Why AI isn't (yet) a true enabler on the road to sustainability
#AI22 is a series of articles highlighting what we believe to be 10 developments that will be impacting AI this year.
This series is co-written by Dr. Johannes Otterbach, Dr. Rasmus Rothe and Henry Schröder.
Environmental tech has quickly become perhaps the most sought-after equity in the VC world - with a record-breaking volume of venture capital invested last year. It is no surprise that at the intersection of environmental tech and AI extensive opportunities present themselves. PwC and Microsoft predict that through the use of AI, greenhouse gas emissions could be cut by 4% until 2030 - an amount equivalent to the predicted 2030 annual emissions of Australia, Canada and Japan combined.
The possibilities of application are significant: from improving power storage, by controlling when certain battery systems are charged to optimize lifetime, to analyzing enormous amounts of climate data and understanding the dynamics around sea-level rise or ice sheet shifts or tracking deforestation in rainforests, by analyzing satellite footage with computer vision models. The possibilities of AI will primarily advance in the measurement, reduction and substitution of emissions as well as in agricultural tech. A key use case in emissions measurement, is the analysis of extensive datasets to determine ESG scores. These systems will experience high traction - especially with the introduction of the EU taxonomy of sustainable activities, going into full effect by 2023. The use of AI to reduce emissions can range from less energy consumption through smarter street lights, to route optimization in daily traffic or by anticipating electricity supply and demand better and integrating renewable resources more efficiently while also reducing waste. Additionally, companies that harness the possibilities of AI for the development of more sustainable synthetic materials for now emission heavy materials, will advance significantly. In agricultural tech, AI will increase resource efficiency (e.g. less water use through weather data-based irrigation or optimization of pesticide use through drone data) or optimize the level of nutrition per output. This progress is further incentivized through the EU common agricultural policy (CAP) going into effect in 2023.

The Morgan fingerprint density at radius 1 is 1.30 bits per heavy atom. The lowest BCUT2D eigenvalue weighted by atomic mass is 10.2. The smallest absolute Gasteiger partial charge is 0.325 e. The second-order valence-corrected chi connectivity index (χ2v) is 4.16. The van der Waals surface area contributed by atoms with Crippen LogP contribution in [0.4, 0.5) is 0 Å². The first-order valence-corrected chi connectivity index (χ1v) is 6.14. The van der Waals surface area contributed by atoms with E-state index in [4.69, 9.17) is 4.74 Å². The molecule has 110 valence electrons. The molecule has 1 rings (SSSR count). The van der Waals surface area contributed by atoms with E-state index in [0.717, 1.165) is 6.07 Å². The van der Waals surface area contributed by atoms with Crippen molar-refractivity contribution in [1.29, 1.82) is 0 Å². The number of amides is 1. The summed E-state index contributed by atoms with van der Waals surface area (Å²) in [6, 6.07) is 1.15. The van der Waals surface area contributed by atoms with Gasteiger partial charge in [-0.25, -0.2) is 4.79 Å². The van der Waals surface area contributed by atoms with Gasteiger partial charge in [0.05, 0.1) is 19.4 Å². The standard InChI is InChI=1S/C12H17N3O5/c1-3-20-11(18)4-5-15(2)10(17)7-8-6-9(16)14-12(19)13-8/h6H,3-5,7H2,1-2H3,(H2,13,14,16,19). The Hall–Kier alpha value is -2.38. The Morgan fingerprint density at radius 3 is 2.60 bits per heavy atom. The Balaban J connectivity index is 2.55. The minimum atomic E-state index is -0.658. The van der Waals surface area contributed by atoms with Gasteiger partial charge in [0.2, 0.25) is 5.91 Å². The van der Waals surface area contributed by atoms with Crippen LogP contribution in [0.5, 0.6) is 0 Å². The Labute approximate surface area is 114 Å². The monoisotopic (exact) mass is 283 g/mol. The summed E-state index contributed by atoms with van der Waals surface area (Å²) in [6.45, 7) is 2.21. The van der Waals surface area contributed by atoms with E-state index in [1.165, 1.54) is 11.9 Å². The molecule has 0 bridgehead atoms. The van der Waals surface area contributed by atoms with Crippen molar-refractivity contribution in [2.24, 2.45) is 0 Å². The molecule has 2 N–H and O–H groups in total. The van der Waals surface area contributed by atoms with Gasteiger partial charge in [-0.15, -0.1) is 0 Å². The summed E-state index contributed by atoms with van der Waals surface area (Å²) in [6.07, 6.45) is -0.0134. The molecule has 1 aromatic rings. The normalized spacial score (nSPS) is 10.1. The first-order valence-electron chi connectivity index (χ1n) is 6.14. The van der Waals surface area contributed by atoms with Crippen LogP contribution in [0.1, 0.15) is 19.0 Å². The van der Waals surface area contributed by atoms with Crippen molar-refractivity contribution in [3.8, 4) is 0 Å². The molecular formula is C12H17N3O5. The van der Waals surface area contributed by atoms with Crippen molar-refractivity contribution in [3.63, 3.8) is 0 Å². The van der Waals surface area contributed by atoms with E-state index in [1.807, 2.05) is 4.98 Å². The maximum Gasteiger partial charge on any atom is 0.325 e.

While AI models will act as a beneficial tool to assist industries in becoming more environmentally friendly, they will also have to become more sustainable. As the size and compute of models increase exponentially, so do their CO2 emissions. Google’s AlphaGo Zero generated 96 tonnes of CO2 whilst training, which amounts to c. 1000h of air travel. The industry's focus on computing efficiency and thereby also compute sustainability is not solely promoted due to a lower CO2 footprint, but also further implications. There have been strong efforts in the compression of larger models in order to embed applications more economically and speed up computing inferences. Moreover, algorithmic advances such as training a model in 2020 on Imagenet with 44x less compute compared to AlexNet in 2012, should not be ignored. Large tech companies (MAMAA) in collaboration with research institutes will further explore strategies such as reducing computational costs through sharing infrastructure or using AI to reduce cooling energy consumption.
Undoubtedly, the benefit of AI in the fight against climate change is evident, however, the degree to which AI will be helpful is ultimately dependent on its ability to self-optimize.